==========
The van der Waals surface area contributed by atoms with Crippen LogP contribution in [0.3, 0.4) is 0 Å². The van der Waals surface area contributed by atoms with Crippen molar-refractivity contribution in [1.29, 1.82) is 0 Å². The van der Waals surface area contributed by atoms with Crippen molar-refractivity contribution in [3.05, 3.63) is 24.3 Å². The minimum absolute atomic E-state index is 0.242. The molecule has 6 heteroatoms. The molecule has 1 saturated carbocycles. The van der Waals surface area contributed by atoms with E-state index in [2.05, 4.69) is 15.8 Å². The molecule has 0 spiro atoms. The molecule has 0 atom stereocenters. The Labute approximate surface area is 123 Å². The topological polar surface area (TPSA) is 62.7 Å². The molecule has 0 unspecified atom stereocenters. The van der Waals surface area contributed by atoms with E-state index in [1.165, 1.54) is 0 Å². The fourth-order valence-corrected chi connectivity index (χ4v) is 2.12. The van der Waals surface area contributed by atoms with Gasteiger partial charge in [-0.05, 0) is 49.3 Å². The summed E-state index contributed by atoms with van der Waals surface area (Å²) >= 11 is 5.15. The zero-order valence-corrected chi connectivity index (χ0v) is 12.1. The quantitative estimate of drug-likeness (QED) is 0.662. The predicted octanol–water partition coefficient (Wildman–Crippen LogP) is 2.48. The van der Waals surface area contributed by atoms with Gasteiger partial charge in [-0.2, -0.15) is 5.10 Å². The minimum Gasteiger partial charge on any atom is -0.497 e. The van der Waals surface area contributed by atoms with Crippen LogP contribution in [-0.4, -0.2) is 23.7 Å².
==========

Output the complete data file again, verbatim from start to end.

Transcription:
The van der Waals surface area contributed by atoms with Crippen LogP contribution in [0.3, 0.4) is 0 Å². The van der Waals surface area contributed by atoms with Crippen molar-refractivity contribution in [1.29, 1.82) is 0 Å². The van der Waals surface area contributed by atoms with Crippen molar-refractivity contribution in [3.05, 3.63) is 24.3 Å². The minimum absolute atomic E-state index is 0.242. The molecule has 6 heteroatoms. The molecule has 1 saturated carbocycles. The van der Waals surface area contributed by atoms with E-state index in [2.05, 4.69) is 15.8 Å². The molecule has 0 spiro atoms. The molecule has 0 atom stereocenters. The Labute approximate surface area is 123 Å². The topological polar surface area (TPSA) is 62.7 Å². The molecule has 0 unspecified atom stereocenters. The van der Waals surface area contributed by atoms with E-state index in [1.165, 1.54) is 0 Å². The fourth-order valence-corrected chi connectivity index (χ4v) is 2.12. The van der Waals surface area contributed by atoms with Gasteiger partial charge in [-0.05, 0) is 49.3 Å². The summed E-state index contributed by atoms with van der Waals surface area (Å²) >= 11 is 5.15. The zero-order valence-corrected chi connectivity index (χ0v) is 12.1. The quantitative estimate of drug-likeness (QED) is 0.662. The predicted octanol–water partition coefficient (Wildman–Crippen LogP) is 2.48. The van der Waals surface area contributed by atoms with Gasteiger partial charge in [-0.2, -0.15) is 5.10 Å². The minimum Gasteiger partial charge on any atom is -0.497 e. The van der Waals surface area contributed by atoms with Crippen LogP contribution in [-0.4, -0.2) is 23.7 Å².